Visualizing beach stories with MiSwim

Visualizing your story: Michigan Surface Water Information Management System (MiSWIM)

Sometimes visualizing a beach or contamination site’s location can offer a lead to a story. MiSWIM can help.

The system maps major water bodies including streams and lakes, where high beach/E.coli counts have caused beach closures or advisories, locates wastewater discharge points, maps where environmental monitoring is conducted and more. View a full list of map features here.

Or to get to the list of features, go to www.michigan.gov/deq.

Click on Water on the left sidebar.

Click on Water Quality Monitoring on the left sidebar.

Then click on MiSWIM Information Management System.

 

Getting started:

  1. Go to: http://www.mcgi.state.mi.us/miswims/.
  2. Click on Map Search in the lower right hand corner.
  3. To learn what the database can do, view the help guide for this database. After entering the Map Search feature, click on Help/About in the upper right hand corner to access it.

Examples of what you can do with this database:

Using the Identify Tool:

  1. Zoom in on the area of interest.
  2. Click the Identify Layer drop down menu above the map and choose a layer. Beach/river E. coli, Wastewater discharges and Septage Haulers are examples.

 

 

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1. Press the “i” to the right of the layer. Now click on a point that is displayed in the area you are studying. The map will display a box of information about that point.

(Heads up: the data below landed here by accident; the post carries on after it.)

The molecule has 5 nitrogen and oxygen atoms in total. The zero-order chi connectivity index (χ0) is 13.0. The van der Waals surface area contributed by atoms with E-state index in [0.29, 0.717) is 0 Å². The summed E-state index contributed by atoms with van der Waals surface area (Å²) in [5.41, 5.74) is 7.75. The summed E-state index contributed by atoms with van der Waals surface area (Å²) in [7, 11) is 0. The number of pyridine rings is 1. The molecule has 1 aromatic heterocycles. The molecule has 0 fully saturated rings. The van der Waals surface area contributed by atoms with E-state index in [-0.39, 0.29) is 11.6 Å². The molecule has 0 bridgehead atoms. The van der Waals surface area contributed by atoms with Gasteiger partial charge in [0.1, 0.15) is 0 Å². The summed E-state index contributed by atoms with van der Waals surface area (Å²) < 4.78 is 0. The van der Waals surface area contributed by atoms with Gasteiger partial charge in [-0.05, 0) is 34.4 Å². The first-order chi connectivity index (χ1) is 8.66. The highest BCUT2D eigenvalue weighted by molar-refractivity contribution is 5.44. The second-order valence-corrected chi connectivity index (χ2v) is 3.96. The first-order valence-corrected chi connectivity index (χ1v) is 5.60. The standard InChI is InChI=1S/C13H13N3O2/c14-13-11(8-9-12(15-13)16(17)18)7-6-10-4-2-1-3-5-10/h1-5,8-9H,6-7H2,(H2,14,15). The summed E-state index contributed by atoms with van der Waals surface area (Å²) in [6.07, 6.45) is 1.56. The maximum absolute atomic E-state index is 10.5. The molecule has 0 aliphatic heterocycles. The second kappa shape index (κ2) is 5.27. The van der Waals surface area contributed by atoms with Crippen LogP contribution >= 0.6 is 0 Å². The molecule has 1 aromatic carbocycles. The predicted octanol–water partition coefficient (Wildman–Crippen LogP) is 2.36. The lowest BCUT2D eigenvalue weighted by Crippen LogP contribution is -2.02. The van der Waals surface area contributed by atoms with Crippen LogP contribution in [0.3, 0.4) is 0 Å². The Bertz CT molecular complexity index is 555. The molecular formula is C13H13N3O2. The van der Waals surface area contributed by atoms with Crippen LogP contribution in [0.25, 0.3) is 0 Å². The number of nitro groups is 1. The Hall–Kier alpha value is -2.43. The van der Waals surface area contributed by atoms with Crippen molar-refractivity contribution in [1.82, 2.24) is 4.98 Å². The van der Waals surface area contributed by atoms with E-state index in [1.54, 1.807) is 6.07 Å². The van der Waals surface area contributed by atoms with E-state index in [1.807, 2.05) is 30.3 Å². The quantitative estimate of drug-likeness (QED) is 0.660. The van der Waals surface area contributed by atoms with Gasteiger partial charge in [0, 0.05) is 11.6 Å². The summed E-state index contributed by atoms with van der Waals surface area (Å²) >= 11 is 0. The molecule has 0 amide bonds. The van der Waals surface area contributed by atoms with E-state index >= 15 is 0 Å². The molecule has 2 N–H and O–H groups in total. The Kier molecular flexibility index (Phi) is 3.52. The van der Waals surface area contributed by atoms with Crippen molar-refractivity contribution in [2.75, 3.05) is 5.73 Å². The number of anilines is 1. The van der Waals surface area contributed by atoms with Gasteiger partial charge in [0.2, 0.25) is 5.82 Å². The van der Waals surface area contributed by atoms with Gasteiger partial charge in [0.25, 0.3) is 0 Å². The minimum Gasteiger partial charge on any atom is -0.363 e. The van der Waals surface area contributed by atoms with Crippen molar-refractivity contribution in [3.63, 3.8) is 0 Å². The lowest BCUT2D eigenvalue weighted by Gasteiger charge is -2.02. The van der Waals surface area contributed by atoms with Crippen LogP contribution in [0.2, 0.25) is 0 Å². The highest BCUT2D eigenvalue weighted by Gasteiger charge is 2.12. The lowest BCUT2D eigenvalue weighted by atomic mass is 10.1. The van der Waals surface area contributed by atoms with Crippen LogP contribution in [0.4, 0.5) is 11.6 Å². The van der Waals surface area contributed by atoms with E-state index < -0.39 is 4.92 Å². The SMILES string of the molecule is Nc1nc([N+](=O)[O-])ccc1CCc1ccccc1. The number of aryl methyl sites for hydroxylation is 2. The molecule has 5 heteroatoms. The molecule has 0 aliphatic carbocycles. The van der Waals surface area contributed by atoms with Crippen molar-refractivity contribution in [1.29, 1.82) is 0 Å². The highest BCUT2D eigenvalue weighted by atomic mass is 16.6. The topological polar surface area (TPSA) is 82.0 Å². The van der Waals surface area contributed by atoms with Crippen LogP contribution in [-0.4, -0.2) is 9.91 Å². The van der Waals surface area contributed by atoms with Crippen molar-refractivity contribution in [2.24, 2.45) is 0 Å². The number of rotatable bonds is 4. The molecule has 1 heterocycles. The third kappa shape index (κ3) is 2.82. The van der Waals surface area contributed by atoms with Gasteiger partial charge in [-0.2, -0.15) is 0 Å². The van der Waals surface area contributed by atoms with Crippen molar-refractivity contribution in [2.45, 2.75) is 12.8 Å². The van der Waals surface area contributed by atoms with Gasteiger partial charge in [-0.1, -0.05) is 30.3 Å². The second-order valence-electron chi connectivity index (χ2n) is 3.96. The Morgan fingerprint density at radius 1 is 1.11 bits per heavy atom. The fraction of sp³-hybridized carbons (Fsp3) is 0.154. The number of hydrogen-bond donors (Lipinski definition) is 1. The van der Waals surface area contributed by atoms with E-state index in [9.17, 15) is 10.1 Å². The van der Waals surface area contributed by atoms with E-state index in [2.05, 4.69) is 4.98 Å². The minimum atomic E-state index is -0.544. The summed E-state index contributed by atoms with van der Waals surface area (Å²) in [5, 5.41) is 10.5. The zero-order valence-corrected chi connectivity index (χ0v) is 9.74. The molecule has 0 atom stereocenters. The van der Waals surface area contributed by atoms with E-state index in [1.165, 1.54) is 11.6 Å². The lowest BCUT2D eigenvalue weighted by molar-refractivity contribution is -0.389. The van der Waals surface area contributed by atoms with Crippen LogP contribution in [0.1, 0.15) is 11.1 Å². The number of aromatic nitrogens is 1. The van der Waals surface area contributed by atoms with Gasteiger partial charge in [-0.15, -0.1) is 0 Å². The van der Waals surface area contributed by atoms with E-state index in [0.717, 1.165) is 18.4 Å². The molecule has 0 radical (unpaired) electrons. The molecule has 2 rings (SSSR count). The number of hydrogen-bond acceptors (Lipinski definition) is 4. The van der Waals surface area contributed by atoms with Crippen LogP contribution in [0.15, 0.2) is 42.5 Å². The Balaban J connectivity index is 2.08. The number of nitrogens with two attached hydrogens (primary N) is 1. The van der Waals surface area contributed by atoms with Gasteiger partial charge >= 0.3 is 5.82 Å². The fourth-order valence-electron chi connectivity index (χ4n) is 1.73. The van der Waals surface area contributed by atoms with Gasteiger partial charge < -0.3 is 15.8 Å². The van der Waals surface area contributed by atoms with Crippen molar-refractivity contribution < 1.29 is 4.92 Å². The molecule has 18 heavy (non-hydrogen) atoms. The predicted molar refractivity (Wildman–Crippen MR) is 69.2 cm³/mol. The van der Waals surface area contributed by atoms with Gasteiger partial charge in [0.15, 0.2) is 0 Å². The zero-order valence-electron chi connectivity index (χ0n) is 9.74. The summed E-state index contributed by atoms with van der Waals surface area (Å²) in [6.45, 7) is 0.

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  1. Clicking on the link will take you to the appropriate database. For example with Beach/river E. coli, you’ll be rerouted to Michigan’s BeachGuard database. For Wastewater Discharges, you’ll be given the permit number of the discharging facility you can use as a lead to look up more information.

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  1. Another option is to view features (without the Identify Layer tool) by selecting them to the right in the Legend.

Using the Map Tool:

  1. Another way to visualize data and get possible leads is to use the mapping tool.
  2. It may help to click the Zoom button near the Identify Layer toolbox at the top of the map and then draw a square on the map on which you want to focus first.
  3. Then click on the links in the upper right hand corner of the map—Street, Aerial, a Hybrid with aerial views and streets mapped on top, Topographic or Landuse. A key to the different colors (for maps like Landuse) can be found by scrolling to the bottom of the legend to the right of the map.

 

In this example, the zoom tool was used to focus on Bay County, which has beaches on Saginaw Bay in Lake Huron. Wastewater Discharges was selected from the Legend to the right of the map, and the Landuse mapping tool was used to identify types of companies that might have wastewater discharge.

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This cluster was found along a river. The Landuse data says most of this land use is industrial.

You can identify the river by clicking on the Streams/Rivers option in the Legend to the right of the map. That feature reveals the discharges along the Saginaw River.

On the following map, the Identify Layer tool was set to Wastewater Discharges. Information about this company was found by selecting a point on the map with the “i” button.

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